The service lets users download and play high-quality, cloud-based tracks on a range of devices, including tablets and mobiles.
Beyond Oblivion measures how many times a track is played and reports it back to the rights holders, paying them royalties on a per-play basis.
Unlike digital music services, such as Spotify and We7, Beyond Oblivion charges users a one-off fee per device, rather than a monthly subscription charge.
Beyond Oblivion said the latest investment will enable it to roll out the service globally this summer.
The company, founded in 2009, is currently in negotiations with device manufacturers, network operators and brands, but as yet has not announced any commercial partners.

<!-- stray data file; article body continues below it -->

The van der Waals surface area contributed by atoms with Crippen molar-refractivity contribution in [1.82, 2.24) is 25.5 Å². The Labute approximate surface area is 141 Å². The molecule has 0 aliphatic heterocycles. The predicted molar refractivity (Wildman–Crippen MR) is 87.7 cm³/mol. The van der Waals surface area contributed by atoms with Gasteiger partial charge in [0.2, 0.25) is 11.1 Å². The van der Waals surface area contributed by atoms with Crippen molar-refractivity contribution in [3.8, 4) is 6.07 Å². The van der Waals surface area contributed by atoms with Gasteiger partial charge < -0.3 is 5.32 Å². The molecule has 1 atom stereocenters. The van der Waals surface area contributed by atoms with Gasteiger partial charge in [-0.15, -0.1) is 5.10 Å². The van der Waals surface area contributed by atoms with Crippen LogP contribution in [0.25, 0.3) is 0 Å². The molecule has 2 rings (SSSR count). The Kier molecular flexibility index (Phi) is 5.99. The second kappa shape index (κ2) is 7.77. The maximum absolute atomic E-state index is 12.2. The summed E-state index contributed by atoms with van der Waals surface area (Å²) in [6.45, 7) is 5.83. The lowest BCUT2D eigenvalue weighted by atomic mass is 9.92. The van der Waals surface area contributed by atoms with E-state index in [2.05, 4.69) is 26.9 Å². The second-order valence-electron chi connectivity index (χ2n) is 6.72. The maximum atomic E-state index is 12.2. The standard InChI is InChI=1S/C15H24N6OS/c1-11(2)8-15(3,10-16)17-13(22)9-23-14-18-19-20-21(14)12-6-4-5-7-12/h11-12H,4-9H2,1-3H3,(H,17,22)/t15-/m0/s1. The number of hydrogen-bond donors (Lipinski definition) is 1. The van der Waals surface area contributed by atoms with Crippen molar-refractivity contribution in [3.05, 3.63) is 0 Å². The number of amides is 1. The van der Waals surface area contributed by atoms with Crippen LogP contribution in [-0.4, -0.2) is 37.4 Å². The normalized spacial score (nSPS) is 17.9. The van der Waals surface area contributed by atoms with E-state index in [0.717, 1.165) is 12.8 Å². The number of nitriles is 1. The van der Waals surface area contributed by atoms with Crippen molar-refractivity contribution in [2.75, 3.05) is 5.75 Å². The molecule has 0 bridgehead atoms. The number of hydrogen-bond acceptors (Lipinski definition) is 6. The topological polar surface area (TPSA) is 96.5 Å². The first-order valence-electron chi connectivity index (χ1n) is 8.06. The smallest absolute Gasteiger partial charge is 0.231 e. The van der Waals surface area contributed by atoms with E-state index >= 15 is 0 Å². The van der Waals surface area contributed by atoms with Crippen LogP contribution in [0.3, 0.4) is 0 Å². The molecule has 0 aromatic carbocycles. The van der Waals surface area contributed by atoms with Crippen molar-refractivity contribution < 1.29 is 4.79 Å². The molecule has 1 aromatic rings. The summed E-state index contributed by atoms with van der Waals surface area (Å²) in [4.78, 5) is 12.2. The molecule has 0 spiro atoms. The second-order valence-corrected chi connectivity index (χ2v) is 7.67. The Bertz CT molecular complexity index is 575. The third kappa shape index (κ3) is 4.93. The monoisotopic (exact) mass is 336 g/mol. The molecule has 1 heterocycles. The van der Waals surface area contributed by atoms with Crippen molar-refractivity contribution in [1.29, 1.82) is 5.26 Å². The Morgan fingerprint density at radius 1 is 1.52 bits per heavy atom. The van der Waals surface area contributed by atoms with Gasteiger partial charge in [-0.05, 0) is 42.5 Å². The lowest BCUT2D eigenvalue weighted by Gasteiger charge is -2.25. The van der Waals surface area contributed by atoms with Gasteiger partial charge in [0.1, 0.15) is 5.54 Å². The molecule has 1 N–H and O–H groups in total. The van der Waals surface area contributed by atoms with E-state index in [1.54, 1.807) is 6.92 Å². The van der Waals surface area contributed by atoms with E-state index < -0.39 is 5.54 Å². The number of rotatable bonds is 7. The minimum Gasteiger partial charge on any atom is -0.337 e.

While commercial arrangements are still being negotiated, it said it plans to launch with $500m annual revenue guarantees and to pay between 70% and 90% of that to content owners.
Beyond Oblivion believes the financial backing it has received, however, shows the viability of the business model.
This is the second investment from News Corp, which invested $10m in April 2010.
Jon Miller, chief digital officer at News Corp, said: "Our additional investment in this business serves as an endorsement of the progress that Beyond Oblivion has made in bringing this innovative new music product to market."
Spotify today (8 March) announced it has hit the one million paid subscriber landmark. It is yet to launch the service in the US, as it is believed that the major record labels are uncertain of its "freemium" business model.